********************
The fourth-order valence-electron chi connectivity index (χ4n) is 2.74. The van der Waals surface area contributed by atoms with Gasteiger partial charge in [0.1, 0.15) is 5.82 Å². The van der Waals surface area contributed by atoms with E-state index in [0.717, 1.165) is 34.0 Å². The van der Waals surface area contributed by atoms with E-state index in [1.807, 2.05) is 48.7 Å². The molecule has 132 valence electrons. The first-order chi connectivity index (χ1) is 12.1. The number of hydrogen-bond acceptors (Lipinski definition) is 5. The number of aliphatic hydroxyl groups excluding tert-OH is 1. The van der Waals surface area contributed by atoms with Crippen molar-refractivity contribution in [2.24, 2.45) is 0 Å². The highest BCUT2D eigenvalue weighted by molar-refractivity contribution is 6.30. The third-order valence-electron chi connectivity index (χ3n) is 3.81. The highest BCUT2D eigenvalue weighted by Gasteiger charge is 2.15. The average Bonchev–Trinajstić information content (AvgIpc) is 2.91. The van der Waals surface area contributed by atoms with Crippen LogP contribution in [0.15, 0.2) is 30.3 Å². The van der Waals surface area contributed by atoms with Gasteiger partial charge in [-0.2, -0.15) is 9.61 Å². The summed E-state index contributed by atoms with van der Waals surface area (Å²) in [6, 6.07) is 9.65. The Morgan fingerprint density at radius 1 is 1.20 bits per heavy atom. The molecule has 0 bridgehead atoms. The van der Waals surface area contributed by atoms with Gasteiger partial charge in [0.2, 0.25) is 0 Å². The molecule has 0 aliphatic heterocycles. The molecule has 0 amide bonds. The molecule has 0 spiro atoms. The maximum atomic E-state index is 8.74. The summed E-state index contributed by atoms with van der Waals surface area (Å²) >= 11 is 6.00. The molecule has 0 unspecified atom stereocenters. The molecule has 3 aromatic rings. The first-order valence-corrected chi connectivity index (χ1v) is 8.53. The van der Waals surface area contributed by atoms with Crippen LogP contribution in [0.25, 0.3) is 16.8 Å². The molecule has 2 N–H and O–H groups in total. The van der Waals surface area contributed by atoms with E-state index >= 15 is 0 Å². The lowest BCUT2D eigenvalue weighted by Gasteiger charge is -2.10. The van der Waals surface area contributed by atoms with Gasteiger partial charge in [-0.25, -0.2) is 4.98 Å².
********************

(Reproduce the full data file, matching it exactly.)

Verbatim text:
The fourth-order valence-electron chi connectivity index (χ4n) is 2.74. The van der Waals surface area contributed by atoms with Gasteiger partial charge in [0.1, 0.15) is 5.82 Å². The van der Waals surface area contributed by atoms with E-state index in [0.717, 1.165) is 34.0 Å². The van der Waals surface area contributed by atoms with E-state index in [1.807, 2.05) is 48.7 Å². The molecule has 132 valence electrons. The first-order chi connectivity index (χ1) is 12.1. The number of hydrogen-bond acceptors (Lipinski definition) is 5. The number of aliphatic hydroxyl groups excluding tert-OH is 1. The van der Waals surface area contributed by atoms with Crippen molar-refractivity contribution in [2.24, 2.45) is 0 Å². The highest BCUT2D eigenvalue weighted by molar-refractivity contribution is 6.30. The third-order valence-electron chi connectivity index (χ3n) is 3.81. The highest BCUT2D eigenvalue weighted by Gasteiger charge is 2.15. The average Bonchev–Trinajstić information content (AvgIpc) is 2.91. The van der Waals surface area contributed by atoms with Crippen LogP contribution in [0.15, 0.2) is 30.3 Å². The van der Waals surface area contributed by atoms with Gasteiger partial charge in [-0.2, -0.15) is 9.61 Å². The summed E-state index contributed by atoms with van der Waals surface area (Å²) in [6, 6.07) is 9.65. The Morgan fingerprint density at radius 1 is 1.20 bits per heavy atom. The molecule has 0 bridgehead atoms. The van der Waals surface area contributed by atoms with Gasteiger partial charge in [0.2, 0.25) is 0 Å². The molecule has 0 aliphatic heterocycles. The molecule has 0 amide bonds. The molecule has 0 spiro atoms. The maximum atomic E-state index is 8.74. The summed E-state index contributed by atoms with van der Waals surface area (Å²) >= 11 is 6.00. The molecule has 0 unspecified atom stereocenters. The molecule has 3 aromatic rings. The first-order valence-corrected chi connectivity index (χ1v) is 8.53. The van der Waals surface area contributed by atoms with Crippen LogP contribution in [0.25, 0.3) is 16.8 Å². The molecule has 2 N–H and O–H groups in total. The van der Waals surface area contributed by atoms with E-state index >= 15 is 0 Å². The lowest BCUT2D eigenvalue weighted by Gasteiger charge is -2.10. The van der Waals surface area contributed by atoms with Gasteiger partial charge in [-0.25, -0.2) is 4.98 Å².